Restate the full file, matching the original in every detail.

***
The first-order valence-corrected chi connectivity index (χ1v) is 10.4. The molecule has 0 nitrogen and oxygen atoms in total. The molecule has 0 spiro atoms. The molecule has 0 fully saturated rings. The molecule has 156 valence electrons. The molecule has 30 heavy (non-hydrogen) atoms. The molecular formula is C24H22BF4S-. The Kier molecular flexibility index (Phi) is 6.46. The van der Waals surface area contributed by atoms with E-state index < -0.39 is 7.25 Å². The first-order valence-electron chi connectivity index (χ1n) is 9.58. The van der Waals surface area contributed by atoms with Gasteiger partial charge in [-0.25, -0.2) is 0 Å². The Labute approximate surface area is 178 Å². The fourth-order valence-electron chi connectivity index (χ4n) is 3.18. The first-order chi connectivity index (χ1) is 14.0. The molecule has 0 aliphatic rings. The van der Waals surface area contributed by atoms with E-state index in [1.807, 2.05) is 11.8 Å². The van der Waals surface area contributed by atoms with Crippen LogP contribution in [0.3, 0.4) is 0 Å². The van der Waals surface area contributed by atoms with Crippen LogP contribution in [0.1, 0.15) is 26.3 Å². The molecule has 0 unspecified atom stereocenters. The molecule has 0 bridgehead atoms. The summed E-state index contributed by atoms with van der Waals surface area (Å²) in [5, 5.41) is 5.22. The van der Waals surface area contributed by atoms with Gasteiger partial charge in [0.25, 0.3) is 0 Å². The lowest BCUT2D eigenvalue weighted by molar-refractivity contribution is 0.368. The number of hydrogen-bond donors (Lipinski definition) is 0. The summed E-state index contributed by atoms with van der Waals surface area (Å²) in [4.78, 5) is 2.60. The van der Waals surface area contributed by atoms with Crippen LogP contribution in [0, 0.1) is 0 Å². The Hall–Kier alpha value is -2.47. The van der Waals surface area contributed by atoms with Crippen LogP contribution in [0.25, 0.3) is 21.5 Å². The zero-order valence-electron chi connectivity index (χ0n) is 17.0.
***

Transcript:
The first-order valence-corrected chi connectivity index (χ1v) is 10.4. The molecule has 0 nitrogen and oxygen atoms in total. The molecule has 0 spiro atoms. The molecule has 0 fully saturated rings. The molecule has 156 valence electrons. The molecule has 30 heavy (non-hydrogen) atoms. The molecular formula is C24H22BF4S-. The Kier molecular flexibility index (Phi) is 6.46. The van der Waals surface area contributed by atoms with E-state index < -0.39 is 7.25 Å². The first-order valence-electron chi connectivity index (χ1n) is 9.58. The van der Waals surface area contributed by atoms with Gasteiger partial charge in [-0.25, -0.2) is 0 Å². The Labute approximate surface area is 178 Å². The fourth-order valence-electron chi connectivity index (χ4n) is 3.18. The first-order chi connectivity index (χ1) is 14.0. The molecule has 0 aliphatic rings. The van der Waals surface area contributed by atoms with E-state index in [1.807, 2.05) is 11.8 Å². The van der Waals surface area contributed by atoms with Crippen LogP contribution in [0.3, 0.4) is 0 Å². The van der Waals surface area contributed by atoms with Crippen LogP contribution in [0.1, 0.15) is 26.3 Å². The molecule has 0 unspecified atom stereocenters. The molecule has 0 bridgehead atoms. The summed E-state index contributed by atoms with van der Waals surface area (Å²) in [5, 5.41) is 5.22. The van der Waals surface area contributed by atoms with Gasteiger partial charge in [0.25, 0.3) is 0 Å². The lowest BCUT2D eigenvalue weighted by molar-refractivity contribution is 0.368. The number of hydrogen-bond donors (Lipinski definition) is 0. The summed E-state index contributed by atoms with van der Waals surface area (Å²) in [4.78, 5) is 2.60. The van der Waals surface area contributed by atoms with Crippen LogP contribution in [0, 0.1) is 0 Å². The Hall–Kier alpha value is -2.47. The van der Waals surface area contributed by atoms with Crippen LogP contribution in [0.25, 0.3) is 21.5 Å². The zero-order valence-electron chi connectivity index (χ0n) is 17.0.